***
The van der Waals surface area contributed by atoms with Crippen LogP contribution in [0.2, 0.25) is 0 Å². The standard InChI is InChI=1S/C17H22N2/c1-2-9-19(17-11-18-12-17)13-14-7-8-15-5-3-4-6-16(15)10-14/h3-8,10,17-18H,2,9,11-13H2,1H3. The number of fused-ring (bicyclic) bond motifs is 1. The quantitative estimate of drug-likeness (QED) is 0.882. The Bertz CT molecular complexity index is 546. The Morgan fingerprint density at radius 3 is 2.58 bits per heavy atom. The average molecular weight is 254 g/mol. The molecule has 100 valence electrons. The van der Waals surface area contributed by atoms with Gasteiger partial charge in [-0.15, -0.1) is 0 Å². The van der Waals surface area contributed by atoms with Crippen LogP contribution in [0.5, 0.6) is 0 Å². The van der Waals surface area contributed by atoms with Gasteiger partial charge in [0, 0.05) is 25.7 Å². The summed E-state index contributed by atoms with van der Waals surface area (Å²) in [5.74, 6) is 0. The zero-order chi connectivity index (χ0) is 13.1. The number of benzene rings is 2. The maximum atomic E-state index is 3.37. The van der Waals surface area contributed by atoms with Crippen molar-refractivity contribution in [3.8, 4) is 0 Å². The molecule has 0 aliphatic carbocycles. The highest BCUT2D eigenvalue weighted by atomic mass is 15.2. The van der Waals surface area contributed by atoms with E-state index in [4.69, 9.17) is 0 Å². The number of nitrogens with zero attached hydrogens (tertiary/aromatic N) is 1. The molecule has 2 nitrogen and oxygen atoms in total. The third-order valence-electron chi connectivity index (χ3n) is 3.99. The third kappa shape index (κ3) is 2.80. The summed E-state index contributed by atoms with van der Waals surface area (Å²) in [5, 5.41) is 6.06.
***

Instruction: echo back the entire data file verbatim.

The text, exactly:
The van der Waals surface area contributed by atoms with Crippen LogP contribution in [0.2, 0.25) is 0 Å². The standard InChI is InChI=1S/C17H22N2/c1-2-9-19(17-11-18-12-17)13-14-7-8-15-5-3-4-6-16(15)10-14/h3-8,10,17-18H,2,9,11-13H2,1H3. The number of fused-ring (bicyclic) bond motifs is 1. The quantitative estimate of drug-likeness (QED) is 0.882. The Bertz CT molecular complexity index is 546. The Morgan fingerprint density at radius 3 is 2.58 bits per heavy atom. The average molecular weight is 254 g/mol. The molecule has 100 valence electrons. The van der Waals surface area contributed by atoms with Gasteiger partial charge in [-0.15, -0.1) is 0 Å². The van der Waals surface area contributed by atoms with Crippen LogP contribution in [0.5, 0.6) is 0 Å². The van der Waals surface area contributed by atoms with Gasteiger partial charge in [0, 0.05) is 25.7 Å². The summed E-state index contributed by atoms with van der Waals surface area (Å²) in [5.74, 6) is 0. The zero-order chi connectivity index (χ0) is 13.1. The number of benzene rings is 2. The maximum atomic E-state index is 3.37. The van der Waals surface area contributed by atoms with Crippen molar-refractivity contribution in [3.8, 4) is 0 Å². The molecule has 0 aliphatic carbocycles. The highest BCUT2D eigenvalue weighted by atomic mass is 15.2. The van der Waals surface area contributed by atoms with E-state index in [4.69, 9.17) is 0 Å². The number of nitrogens with zero attached hydrogens (tertiary/aromatic N) is 1. The molecule has 2 nitrogen and oxygen atoms in total. The third-order valence-electron chi connectivity index (χ3n) is 3.99. The third kappa shape index (κ3) is 2.80. The summed E-state index contributed by atoms with van der Waals surface area (Å²) in [5, 5.41) is 6.06.